Suspected Islamic State (Isis) militants have detonated a bomb outside the Spanish Embassy in Libya, causing damage to the building but no injuries.
The blast went off early in the morning (21 April) near the outside wall of the diplomatic compound in Tripoli's Ben Achour district, which has been shut since last summer, when Madrid pulled its entire staff from Libya due to deteriorating security.
Several vehicles parked outside were damaged in the explosion, which was reportedly heard across the neighbourhood.
Some Twitter accounts connected to IS's local branch claimed responsibility for the attack, which seems to have been a symbolic action against UN-brokered talks between Libya's two rival governments.
Charlie Winter, a researcher for the London-based counter-extremism Quilliam Foundation, tweeted:
Local officials confirmed the jihadist group was behind the bombing.
"Islamic State extremists concealed an explosive device near an exterior wall of the Spanish embassy building in Tripoli, which caused some material damage to it and to neighbouring buildings," local official Issam Naas told AFP.
In recent months, IS has exploited the years of chaos that followed the overthrow of late dictator Muammar Gaddafi to take command of the country.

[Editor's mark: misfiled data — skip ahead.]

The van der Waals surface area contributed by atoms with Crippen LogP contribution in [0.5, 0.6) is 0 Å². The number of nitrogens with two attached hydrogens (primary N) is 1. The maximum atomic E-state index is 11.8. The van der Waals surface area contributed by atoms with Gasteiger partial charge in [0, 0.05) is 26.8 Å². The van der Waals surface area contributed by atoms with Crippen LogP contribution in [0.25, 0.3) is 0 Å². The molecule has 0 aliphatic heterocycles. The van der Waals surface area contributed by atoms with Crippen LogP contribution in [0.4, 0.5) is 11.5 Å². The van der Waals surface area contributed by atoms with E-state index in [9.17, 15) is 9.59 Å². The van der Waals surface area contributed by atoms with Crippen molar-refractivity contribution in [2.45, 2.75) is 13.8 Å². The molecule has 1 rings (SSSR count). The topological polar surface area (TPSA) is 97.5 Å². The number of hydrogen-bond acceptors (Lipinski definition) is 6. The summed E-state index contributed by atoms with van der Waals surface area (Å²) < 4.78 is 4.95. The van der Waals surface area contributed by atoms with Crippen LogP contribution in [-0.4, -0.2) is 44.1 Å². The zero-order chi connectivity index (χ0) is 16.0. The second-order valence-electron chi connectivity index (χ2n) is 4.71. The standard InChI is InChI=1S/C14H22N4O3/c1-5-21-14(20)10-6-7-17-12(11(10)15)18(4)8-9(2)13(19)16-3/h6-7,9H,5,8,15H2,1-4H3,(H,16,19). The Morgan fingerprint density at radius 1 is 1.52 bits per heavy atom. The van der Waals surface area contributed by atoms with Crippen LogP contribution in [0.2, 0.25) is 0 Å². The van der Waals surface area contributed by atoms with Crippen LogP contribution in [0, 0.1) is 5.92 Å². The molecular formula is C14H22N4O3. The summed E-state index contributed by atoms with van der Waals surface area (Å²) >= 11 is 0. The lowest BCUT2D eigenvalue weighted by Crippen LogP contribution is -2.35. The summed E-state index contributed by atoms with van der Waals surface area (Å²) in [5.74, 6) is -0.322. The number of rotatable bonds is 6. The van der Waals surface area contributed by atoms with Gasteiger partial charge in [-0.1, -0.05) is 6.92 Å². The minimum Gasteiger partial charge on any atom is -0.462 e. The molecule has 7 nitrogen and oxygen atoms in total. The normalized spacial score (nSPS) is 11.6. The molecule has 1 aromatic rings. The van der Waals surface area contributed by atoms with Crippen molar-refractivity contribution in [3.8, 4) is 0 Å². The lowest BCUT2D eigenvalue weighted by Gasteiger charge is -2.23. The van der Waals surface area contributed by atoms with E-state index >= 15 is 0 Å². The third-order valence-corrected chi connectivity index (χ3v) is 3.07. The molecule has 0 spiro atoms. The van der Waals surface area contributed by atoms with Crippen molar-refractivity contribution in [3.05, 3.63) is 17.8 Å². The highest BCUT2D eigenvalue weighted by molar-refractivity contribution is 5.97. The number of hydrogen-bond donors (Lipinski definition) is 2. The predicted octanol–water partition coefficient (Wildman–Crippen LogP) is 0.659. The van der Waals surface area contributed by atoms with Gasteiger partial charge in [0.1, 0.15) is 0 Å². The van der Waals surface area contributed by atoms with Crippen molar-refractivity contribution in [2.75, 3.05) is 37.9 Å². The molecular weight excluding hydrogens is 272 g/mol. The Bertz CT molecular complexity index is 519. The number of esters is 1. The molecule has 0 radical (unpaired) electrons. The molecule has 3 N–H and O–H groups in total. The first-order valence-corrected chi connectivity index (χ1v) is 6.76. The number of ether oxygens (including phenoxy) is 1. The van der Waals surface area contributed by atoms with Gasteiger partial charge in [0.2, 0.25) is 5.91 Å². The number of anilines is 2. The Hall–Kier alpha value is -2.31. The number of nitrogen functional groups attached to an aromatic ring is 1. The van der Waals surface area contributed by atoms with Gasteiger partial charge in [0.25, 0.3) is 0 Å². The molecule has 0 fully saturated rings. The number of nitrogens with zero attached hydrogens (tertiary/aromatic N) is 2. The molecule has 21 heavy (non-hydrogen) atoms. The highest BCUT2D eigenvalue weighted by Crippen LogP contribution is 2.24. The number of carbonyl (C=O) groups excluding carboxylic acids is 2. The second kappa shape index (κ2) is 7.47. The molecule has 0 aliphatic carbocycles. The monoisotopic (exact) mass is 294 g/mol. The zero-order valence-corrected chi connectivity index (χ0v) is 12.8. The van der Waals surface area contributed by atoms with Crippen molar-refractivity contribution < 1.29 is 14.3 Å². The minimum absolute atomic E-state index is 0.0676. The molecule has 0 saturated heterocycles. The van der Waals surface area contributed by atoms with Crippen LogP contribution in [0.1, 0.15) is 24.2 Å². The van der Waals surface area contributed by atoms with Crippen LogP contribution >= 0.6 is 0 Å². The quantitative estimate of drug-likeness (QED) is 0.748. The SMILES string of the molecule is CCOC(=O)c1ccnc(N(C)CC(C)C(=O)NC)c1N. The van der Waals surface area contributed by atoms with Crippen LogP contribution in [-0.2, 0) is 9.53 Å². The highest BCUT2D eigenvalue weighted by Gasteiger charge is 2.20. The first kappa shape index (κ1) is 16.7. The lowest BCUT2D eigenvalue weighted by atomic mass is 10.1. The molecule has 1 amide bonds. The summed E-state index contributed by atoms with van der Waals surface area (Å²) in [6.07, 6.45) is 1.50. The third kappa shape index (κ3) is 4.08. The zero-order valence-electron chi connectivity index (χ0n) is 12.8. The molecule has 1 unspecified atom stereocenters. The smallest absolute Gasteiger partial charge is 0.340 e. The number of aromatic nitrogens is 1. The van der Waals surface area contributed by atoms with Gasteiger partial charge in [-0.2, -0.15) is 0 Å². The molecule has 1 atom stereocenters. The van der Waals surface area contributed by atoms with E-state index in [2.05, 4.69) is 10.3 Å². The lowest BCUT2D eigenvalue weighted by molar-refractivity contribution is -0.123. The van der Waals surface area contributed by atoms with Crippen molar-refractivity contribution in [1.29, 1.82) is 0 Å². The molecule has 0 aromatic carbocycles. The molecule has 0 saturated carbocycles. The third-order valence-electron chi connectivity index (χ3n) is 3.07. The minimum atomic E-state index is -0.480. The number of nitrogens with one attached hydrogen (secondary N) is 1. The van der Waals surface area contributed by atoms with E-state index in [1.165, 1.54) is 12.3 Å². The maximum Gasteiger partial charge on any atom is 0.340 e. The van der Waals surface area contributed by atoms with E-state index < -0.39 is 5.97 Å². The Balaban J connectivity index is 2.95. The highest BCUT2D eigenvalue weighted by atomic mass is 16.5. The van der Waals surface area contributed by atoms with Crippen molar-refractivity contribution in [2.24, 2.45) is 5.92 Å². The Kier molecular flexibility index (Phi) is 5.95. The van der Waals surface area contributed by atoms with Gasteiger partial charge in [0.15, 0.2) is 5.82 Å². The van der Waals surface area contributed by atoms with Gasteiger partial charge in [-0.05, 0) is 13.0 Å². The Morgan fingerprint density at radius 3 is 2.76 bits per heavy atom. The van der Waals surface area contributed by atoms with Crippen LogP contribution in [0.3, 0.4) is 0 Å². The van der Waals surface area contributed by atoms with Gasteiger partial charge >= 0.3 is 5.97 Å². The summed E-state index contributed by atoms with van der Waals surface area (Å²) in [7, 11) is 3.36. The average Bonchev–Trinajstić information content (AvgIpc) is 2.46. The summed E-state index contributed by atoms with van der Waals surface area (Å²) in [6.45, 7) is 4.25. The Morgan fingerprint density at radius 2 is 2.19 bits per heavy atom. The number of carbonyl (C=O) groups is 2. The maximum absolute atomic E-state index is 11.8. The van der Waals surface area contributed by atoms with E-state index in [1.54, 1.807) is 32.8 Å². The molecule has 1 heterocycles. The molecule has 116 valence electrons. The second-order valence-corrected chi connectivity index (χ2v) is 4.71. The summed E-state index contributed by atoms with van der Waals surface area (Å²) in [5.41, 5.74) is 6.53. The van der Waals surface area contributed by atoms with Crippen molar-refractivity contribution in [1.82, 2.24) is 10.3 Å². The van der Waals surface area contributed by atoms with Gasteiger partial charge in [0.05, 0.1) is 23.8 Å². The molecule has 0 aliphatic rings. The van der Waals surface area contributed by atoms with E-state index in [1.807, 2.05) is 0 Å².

Adopting a strategy similar to that the group used in Syria, it has won the allegiance of local Sunni extremists and subsequently infiltrated several coastal cities.
Libya is locked in a three-way power-struggle pitting forces loyal to the internationally recognised government against Libya Dawn, an umbrella group including radical and moderate Islamists that controls Tripoli and has formed a rival administration, and IS affiliates.
The attack on the Spanish embassy was IS's third against a diplomatic mission in the Libyan capital this month. Earlier in April, gunmen opened fire on the South Korean embassy in the city, killing two Libyan guards. Hours later the Moroccan diplomatic compound was damaged by a bomb blast.
In February the Iranian embassy was hit by a double bombing, also claimed by IS, while several people were wounded in another bomb attack against the Algerian mission a month earlier.
The spree of violence seems to be targeting countries involved in peace talks to resolve the Libyan conflict.
The negotiations, which have been sponsored by UN Secretary-General Ban Ki-moon of South Korea, are centred on a plan laid out by UN envoy Bernardino Leon, who is Spanish, and resumed last week in Morocco after an earlier round in Algeria.